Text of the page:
Another instance is found in the decision of Mr. Justice Desai (as he then was) in Ibrat Hussain v. The State, (S) AIR 1955 All 363. That was a case under Section 494 of the Penal Code. It was held that the offender could be tried at the glace where he married the complainant's wife but not at the place where the complainant suffered the consequence, namely, the deprivation of the consortium of the wife at his own house. Although the last mentioned consequence undoubtedly flows from the offence, yet it is not its ingredient so that it is immaterial for the constitution of that offence. Instances can be multiplied but I considerit wholly unnecessary in view of the clear language of the law.

11. Learned counsel for the complainant relies on Ishar Das v. Emperor, 8 Cri LJ 75 (Lah). In that case one D of Lahore presented a forged draft and got it cashed at the Bombay Office of the Mercantile Bank of India having no branch in the Punjab. On another date one I of Amritsar presented another forged draft and got it cashed with the help of D at Multan Branch of the Punjab National Bank. Both the drafts purported to have been signed 'and issued by the Manager of the Amritsar Branch of the Punjab National Bank which had no branch at Bombay and of which the Head Office was at Lahore, Both the accused D and I were jointly tried by a Magistrate at, Lahore. It was contended that the trial was bad inasmuch as the Magistrate at Lahore had no jurisdiction. It was held with the aid of Section 179, Cri. P. C., that the Lahore Court had jurisdiction inasmuch as the loss to the Bank, which occurred at Lahore where the Head Office of the Punjab National Bank was situate, was the consequence contemplated in that section. If that case lays down such a broad proposition as to say that it is the loss which is occasioned as a consequence of the cheating which confers jurisdiction on the Court, I respectfully disagree. A remote loss or consequence which is not an integral part of the offence is not contemplated by Section 179, Cri. P. C.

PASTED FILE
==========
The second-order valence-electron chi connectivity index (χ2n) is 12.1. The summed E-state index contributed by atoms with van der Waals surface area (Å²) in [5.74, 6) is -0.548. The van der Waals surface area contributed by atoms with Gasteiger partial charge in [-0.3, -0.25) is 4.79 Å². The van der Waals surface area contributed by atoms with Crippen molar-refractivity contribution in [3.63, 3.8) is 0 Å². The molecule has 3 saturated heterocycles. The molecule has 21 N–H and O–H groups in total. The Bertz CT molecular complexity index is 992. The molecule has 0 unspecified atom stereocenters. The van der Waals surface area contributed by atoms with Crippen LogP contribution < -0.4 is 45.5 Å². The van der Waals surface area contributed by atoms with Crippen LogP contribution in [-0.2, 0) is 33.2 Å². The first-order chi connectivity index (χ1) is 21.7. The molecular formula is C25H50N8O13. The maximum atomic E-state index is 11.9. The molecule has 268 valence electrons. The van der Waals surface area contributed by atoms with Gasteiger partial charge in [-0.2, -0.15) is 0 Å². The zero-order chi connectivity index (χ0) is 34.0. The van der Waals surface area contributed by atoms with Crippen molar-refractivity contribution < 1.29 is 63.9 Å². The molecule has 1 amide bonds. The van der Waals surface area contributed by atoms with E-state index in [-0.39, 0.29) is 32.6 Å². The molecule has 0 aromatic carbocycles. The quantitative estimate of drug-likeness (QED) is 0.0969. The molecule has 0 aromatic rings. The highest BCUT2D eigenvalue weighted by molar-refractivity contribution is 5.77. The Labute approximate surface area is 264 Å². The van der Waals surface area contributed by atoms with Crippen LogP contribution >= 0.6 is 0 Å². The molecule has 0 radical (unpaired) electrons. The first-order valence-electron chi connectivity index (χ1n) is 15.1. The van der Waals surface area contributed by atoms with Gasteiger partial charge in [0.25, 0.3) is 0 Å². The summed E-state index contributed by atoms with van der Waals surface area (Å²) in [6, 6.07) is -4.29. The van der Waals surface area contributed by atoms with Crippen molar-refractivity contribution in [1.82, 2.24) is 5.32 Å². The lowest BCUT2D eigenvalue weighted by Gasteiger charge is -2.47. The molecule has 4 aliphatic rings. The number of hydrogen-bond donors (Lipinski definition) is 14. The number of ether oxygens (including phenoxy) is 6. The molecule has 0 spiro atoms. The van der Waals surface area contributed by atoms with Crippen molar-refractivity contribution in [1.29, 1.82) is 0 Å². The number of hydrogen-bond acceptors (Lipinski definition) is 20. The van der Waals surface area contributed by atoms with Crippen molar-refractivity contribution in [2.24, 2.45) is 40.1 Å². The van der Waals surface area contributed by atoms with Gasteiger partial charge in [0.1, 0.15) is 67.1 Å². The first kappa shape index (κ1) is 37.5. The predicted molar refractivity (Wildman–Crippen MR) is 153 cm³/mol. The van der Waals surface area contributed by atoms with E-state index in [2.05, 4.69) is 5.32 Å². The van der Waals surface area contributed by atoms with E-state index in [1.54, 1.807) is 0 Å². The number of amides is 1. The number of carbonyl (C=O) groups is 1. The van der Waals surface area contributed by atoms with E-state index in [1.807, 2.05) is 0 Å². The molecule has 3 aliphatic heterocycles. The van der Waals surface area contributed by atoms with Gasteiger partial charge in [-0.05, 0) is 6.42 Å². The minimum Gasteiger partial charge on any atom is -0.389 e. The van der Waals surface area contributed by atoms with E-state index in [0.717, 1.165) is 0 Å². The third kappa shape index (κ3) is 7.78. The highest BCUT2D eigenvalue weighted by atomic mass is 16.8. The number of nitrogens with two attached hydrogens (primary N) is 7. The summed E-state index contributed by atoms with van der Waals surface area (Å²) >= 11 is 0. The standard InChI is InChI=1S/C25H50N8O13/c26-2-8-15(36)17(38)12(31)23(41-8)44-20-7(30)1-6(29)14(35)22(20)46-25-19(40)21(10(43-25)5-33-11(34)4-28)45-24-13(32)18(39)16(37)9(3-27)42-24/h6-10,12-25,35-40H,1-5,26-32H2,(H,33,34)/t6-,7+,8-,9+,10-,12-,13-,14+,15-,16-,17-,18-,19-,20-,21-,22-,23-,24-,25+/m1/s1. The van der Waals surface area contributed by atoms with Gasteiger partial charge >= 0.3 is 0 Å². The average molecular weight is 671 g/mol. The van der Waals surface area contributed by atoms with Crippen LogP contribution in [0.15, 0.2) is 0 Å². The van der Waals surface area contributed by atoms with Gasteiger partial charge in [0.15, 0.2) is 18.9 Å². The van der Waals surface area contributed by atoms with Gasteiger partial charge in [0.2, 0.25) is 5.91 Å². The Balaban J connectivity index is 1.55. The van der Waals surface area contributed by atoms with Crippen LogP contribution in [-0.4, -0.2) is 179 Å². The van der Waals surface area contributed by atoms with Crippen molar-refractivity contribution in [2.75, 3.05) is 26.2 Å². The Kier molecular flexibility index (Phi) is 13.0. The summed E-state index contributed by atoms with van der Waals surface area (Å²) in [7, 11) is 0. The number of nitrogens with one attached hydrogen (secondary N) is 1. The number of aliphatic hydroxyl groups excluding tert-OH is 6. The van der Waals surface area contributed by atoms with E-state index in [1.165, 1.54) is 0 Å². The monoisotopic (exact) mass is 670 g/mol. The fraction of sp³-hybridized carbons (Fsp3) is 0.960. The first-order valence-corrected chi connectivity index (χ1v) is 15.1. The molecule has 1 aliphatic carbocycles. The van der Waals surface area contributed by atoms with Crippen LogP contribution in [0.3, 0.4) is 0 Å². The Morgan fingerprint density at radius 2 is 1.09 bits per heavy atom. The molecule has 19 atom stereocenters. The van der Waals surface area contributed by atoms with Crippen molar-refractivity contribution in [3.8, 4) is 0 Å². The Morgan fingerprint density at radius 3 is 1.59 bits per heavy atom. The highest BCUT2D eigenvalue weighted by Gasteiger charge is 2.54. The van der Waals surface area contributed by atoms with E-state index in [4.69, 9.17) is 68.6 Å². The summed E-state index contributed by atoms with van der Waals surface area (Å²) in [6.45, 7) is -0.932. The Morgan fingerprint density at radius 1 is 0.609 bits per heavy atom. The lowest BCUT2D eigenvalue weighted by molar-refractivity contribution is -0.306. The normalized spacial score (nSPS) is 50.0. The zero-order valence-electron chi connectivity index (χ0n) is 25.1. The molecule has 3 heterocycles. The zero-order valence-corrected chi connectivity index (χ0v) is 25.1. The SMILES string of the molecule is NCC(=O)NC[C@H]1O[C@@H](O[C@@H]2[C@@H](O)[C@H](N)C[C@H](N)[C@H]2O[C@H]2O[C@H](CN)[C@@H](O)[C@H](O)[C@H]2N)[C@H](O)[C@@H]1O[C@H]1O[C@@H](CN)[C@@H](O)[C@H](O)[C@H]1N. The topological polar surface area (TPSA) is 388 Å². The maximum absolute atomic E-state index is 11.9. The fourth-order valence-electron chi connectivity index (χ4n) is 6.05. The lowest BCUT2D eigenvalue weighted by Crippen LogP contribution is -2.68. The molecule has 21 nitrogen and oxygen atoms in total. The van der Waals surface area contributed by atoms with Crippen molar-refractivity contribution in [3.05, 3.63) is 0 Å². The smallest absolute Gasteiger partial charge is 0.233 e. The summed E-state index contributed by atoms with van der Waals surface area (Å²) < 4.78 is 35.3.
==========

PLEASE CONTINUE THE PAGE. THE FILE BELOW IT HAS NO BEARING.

12. Applying the above test to the present case it must be said that the alleged offence of cheating was committed at Allahabad when the complainant was made to deliver the Bank Draft to the accused by loading the oil cans in the truck not with the intention of delivering the goods but solely for the purpose of taking the draft from him. The act of the accused in making the representation to the complainant and in taking the draft from him were committed at Allahabad. By reason of these things done, the applicant may be accused of having committed cheating. The consequence which ensued was the handing over of the Bank Draft by the complainant which he would not have delivered to the accused, if he had not been deceived by the accused. It was 'by reason of this consequence -- the delivery of the draft --that the applicant may be accused of having committed cheating.